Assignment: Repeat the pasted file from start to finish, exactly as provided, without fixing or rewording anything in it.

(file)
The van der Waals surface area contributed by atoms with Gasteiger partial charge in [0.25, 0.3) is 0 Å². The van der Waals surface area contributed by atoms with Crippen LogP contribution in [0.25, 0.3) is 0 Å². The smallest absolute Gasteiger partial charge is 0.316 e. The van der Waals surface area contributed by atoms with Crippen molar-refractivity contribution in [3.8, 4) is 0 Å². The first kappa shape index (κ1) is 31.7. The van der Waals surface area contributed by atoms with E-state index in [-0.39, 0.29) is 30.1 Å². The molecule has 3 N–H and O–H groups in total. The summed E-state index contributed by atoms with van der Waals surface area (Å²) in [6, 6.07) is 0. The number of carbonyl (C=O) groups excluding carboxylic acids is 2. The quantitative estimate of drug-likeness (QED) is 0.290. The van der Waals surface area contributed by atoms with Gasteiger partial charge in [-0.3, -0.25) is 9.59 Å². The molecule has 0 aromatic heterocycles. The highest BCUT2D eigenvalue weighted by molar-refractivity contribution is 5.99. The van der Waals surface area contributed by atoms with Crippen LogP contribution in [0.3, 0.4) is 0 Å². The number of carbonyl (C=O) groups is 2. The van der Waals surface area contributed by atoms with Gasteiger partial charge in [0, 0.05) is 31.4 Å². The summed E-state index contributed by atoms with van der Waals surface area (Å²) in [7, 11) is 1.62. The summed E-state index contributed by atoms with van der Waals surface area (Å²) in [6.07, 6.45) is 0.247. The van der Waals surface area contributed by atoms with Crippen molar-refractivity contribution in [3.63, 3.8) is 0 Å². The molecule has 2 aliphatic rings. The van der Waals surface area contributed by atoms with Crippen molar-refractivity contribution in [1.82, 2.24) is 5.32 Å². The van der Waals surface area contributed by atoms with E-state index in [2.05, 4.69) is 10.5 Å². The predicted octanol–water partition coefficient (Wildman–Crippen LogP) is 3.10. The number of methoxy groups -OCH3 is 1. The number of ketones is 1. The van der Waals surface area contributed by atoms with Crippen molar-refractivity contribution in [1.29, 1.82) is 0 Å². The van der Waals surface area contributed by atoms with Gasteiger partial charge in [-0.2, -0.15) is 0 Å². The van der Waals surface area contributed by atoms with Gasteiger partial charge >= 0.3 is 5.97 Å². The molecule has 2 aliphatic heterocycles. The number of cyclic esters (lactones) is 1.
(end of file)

The van der Waals surface area contributed by atoms with Gasteiger partial charge in [0.25, 0.3) is 0 Å². The van der Waals surface area contributed by atoms with Crippen LogP contribution in [0.25, 0.3) is 0 Å². The smallest absolute Gasteiger partial charge is 0.316 e. The van der Waals surface area contributed by atoms with Crippen molar-refractivity contribution in [3.8, 4) is 0 Å². The first kappa shape index (κ1) is 31.7. The van der Waals surface area contributed by atoms with E-state index in [-0.39, 0.29) is 30.1 Å². The molecule has 3 N–H and O–H groups in total. The summed E-state index contributed by atoms with van der Waals surface area (Å²) in [6, 6.07) is 0. The number of carbonyl (C=O) groups excluding carboxylic acids is 2. The quantitative estimate of drug-likeness (QED) is 0.290. The van der Waals surface area contributed by atoms with Gasteiger partial charge in [-0.3, -0.25) is 9.59 Å². The molecule has 0 aromatic heterocycles. The highest BCUT2D eigenvalue weighted by molar-refractivity contribution is 5.99. The van der Waals surface area contributed by atoms with Crippen LogP contribution in [0.3, 0.4) is 0 Å². The number of carbonyl (C=O) groups is 2. The van der Waals surface area contributed by atoms with Gasteiger partial charge in [0, 0.05) is 31.4 Å². The summed E-state index contributed by atoms with van der Waals surface area (Å²) in [7, 11) is 1.62. The summed E-state index contributed by atoms with van der Waals surface area (Å²) in [6.07, 6.45) is 0.247. The van der Waals surface area contributed by atoms with Crippen molar-refractivity contribution in [3.63, 3.8) is 0 Å². The molecule has 2 aliphatic rings. The van der Waals surface area contributed by atoms with Crippen molar-refractivity contribution in [1.82, 2.24) is 5.32 Å². The van der Waals surface area contributed by atoms with E-state index in [2.05, 4.69) is 10.5 Å². The predicted octanol–water partition coefficient (Wildman–Crippen LogP) is 3.10. The number of methoxy groups -OCH3 is 1. The number of ketones is 1. The van der Waals surface area contributed by atoms with Crippen molar-refractivity contribution in [1.29, 1.82) is 0 Å². The van der Waals surface area contributed by atoms with Gasteiger partial charge in [-0.2, -0.15) is 0 Å². The van der Waals surface area contributed by atoms with Gasteiger partial charge >= 0.3 is 5.97 Å². The molecule has 2 aliphatic heterocycles. The number of cyclic esters (lactones) is 1.